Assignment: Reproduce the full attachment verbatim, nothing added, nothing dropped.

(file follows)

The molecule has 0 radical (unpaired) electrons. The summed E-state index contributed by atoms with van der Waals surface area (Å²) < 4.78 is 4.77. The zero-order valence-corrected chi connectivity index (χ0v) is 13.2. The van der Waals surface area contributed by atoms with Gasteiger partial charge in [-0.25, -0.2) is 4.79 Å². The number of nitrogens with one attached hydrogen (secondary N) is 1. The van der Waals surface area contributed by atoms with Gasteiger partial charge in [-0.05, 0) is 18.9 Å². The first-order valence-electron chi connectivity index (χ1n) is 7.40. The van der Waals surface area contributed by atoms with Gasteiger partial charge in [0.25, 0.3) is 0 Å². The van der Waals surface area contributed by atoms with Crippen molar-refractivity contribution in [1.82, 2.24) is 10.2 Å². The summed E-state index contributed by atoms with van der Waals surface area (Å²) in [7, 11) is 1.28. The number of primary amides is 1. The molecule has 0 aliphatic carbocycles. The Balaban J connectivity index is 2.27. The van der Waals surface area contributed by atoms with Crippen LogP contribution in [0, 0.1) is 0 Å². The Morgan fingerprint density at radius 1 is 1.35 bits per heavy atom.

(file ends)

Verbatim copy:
The molecule has 0 radical (unpaired) electrons. The summed E-state index contributed by atoms with van der Waals surface area (Å²) < 4.78 is 4.77. The zero-order valence-corrected chi connectivity index (χ0v) is 13.2. The van der Waals surface area contributed by atoms with Gasteiger partial charge in [-0.25, -0.2) is 4.79 Å². The number of nitrogens with one attached hydrogen (secondary N) is 1. The van der Waals surface area contributed by atoms with Gasteiger partial charge in [-0.05, 0) is 18.9 Å². The first-order valence-electron chi connectivity index (χ1n) is 7.40. The van der Waals surface area contributed by atoms with Gasteiger partial charge in [0.25, 0.3) is 0 Å². The van der Waals surface area contributed by atoms with Crippen molar-refractivity contribution in [1.82, 2.24) is 10.2 Å². The summed E-state index contributed by atoms with van der Waals surface area (Å²) in [7, 11) is 1.28. The number of primary amides is 1. The molecule has 0 aliphatic carbocycles. The Balaban J connectivity index is 2.27. The van der Waals surface area contributed by atoms with Crippen LogP contribution in [0, 0.1) is 0 Å². The Morgan fingerprint density at radius 1 is 1.35 bits per heavy atom.